The catcher is equipped with radar capable of detecting payloads 10 s before arrival, that is, 2000 m away. A signal from the radar is processed to locate the spot at which the payload will cross the catch area, and the net is manipulated into that position for interception. Having captured the payload, the net and reel assemblies (rigs) act to decelerate it from its incoming velocity of 200 m/s to 20 m/s. The payload is then released into a storage depot and the rigs return to their original position by means of the closed loop tracks. The estimated cycle time is 60 s.
With 60 such rigs on a single catcher, it can catch 0.32 X 10^6 t/yr on a 100 percent duty cycle. In order to catch 11 X 10^6 t in 10 yr, 3.5 catchers on the average have to be operational at all times, each catching from a separate stream of payloads shot from the same mass driver. The installation of 5 catchers at L2 provides adequate margin for downtime for maintenance.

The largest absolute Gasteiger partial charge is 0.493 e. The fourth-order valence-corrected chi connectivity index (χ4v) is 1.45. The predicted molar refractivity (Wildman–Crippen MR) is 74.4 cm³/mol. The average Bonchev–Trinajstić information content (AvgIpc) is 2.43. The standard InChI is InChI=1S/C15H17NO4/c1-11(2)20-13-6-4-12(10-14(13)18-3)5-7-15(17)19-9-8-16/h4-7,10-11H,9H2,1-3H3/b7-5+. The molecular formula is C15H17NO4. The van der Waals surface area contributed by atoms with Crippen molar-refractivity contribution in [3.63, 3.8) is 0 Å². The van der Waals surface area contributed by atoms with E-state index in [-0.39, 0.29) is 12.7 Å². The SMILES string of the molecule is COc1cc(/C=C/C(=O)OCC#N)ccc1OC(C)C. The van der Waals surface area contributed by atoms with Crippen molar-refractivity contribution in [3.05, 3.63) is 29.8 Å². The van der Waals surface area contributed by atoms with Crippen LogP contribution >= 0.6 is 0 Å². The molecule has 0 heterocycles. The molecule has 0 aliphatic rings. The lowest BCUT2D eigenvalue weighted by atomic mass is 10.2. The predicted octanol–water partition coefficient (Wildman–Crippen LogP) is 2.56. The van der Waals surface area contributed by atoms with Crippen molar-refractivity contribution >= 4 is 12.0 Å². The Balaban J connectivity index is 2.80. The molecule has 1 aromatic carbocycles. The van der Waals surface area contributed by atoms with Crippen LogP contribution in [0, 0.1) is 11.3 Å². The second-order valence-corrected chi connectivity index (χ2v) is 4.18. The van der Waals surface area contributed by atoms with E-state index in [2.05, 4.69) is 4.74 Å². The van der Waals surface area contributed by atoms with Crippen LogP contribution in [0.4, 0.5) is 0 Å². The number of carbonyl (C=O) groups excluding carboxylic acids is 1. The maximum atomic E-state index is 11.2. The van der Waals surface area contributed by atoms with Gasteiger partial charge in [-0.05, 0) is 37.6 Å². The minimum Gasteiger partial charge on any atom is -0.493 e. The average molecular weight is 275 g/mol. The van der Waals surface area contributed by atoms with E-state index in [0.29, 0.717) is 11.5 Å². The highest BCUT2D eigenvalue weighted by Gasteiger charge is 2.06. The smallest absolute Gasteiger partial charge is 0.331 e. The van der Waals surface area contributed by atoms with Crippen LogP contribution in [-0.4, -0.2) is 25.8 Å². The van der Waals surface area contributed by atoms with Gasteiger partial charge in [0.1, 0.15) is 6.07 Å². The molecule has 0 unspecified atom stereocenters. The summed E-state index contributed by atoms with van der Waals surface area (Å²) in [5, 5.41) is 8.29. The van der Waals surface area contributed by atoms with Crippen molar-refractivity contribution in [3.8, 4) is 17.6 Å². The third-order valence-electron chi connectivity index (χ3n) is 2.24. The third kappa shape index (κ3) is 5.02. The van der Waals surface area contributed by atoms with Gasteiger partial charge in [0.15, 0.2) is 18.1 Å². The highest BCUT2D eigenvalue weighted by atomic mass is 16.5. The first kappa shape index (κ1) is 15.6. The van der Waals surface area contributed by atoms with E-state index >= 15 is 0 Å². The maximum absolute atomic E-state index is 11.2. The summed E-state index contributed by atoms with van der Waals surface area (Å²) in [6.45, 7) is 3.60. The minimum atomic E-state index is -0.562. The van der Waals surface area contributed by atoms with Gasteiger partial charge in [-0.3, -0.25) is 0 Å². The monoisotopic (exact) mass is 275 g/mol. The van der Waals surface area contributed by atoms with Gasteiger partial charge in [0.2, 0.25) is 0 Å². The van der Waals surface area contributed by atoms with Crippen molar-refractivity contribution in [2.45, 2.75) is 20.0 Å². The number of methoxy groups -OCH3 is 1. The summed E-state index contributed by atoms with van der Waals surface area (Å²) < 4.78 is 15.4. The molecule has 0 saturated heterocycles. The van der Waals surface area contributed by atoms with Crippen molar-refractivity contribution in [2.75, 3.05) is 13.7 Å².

The time history of a payload and the rigs is shown in a two-dimensional representation in figure 5-29 and is detailed as follows: The payload enters the catcher area with a velocity v = 200 m/s where it is decelerated constantly by 30 m/s^2. When its velocity reaches 20 m/s it is released to a storage depot attached to the rear end of the catcher frame. The reel assemblies and net motions are divided into three stages:
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Curator: Al Globus
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